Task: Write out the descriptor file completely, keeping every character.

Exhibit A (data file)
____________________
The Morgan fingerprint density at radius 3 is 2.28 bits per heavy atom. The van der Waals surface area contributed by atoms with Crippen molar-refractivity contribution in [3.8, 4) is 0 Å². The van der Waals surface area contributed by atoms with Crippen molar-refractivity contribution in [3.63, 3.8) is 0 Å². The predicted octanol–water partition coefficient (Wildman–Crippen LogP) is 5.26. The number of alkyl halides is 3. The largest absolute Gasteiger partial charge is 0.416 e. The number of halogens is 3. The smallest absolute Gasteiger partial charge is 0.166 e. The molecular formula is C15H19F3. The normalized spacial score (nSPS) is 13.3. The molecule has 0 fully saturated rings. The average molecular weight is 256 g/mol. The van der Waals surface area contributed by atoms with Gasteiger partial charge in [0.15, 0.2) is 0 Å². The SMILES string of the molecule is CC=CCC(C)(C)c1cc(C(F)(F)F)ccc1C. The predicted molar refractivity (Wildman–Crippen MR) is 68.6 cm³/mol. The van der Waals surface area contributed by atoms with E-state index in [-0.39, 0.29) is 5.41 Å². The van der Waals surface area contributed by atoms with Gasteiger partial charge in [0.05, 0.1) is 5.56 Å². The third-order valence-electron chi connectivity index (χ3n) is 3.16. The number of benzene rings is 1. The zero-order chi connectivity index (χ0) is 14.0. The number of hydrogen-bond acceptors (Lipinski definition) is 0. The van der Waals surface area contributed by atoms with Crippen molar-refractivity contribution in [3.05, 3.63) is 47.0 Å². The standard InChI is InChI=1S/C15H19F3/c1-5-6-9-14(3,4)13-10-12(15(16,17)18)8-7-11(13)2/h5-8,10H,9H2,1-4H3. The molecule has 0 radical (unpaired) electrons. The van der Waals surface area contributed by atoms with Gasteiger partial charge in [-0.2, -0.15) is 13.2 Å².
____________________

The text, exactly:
The Morgan fingerprint density at radius 3 is 2.28 bits per heavy atom. The van der Waals surface area contributed by atoms with Crippen molar-refractivity contribution in [3.8, 4) is 0 Å². The van der Waals surface area contributed by atoms with Crippen molar-refractivity contribution in [3.63, 3.8) is 0 Å². The predicted octanol–water partition coefficient (Wildman–Crippen LogP) is 5.26. The number of alkyl halides is 3. The largest absolute Gasteiger partial charge is 0.416 e. The number of halogens is 3. The smallest absolute Gasteiger partial charge is 0.166 e. The molecular formula is C15H19F3. The normalized spacial score (nSPS) is 13.3. The molecule has 0 fully saturated rings. The average molecular weight is 256 g/mol. The van der Waals surface area contributed by atoms with Gasteiger partial charge in [0.15, 0.2) is 0 Å². The SMILES string of the molecule is CC=CCC(C)(C)c1cc(C(F)(F)F)ccc1C. The predicted molar refractivity (Wildman–Crippen MR) is 68.6 cm³/mol. The van der Waals surface area contributed by atoms with E-state index in [-0.39, 0.29) is 5.41 Å². The van der Waals surface area contributed by atoms with Gasteiger partial charge in [0.05, 0.1) is 5.56 Å². The third-order valence-electron chi connectivity index (χ3n) is 3.16. The number of benzene rings is 1. The zero-order chi connectivity index (χ0) is 14.0. The number of hydrogen-bond acceptors (Lipinski definition) is 0. The van der Waals surface area contributed by atoms with Crippen molar-refractivity contribution in [3.05, 3.63) is 47.0 Å². The standard InChI is InChI=1S/C15H19F3/c1-5-6-9-14(3,4)13-10-12(15(16,17)18)8-7-11(13)2/h5-8,10H,9H2,1-4H3. The molecule has 0 radical (unpaired) electrons. The van der Waals surface area contributed by atoms with Gasteiger partial charge in [-0.2, -0.15) is 13.2 Å².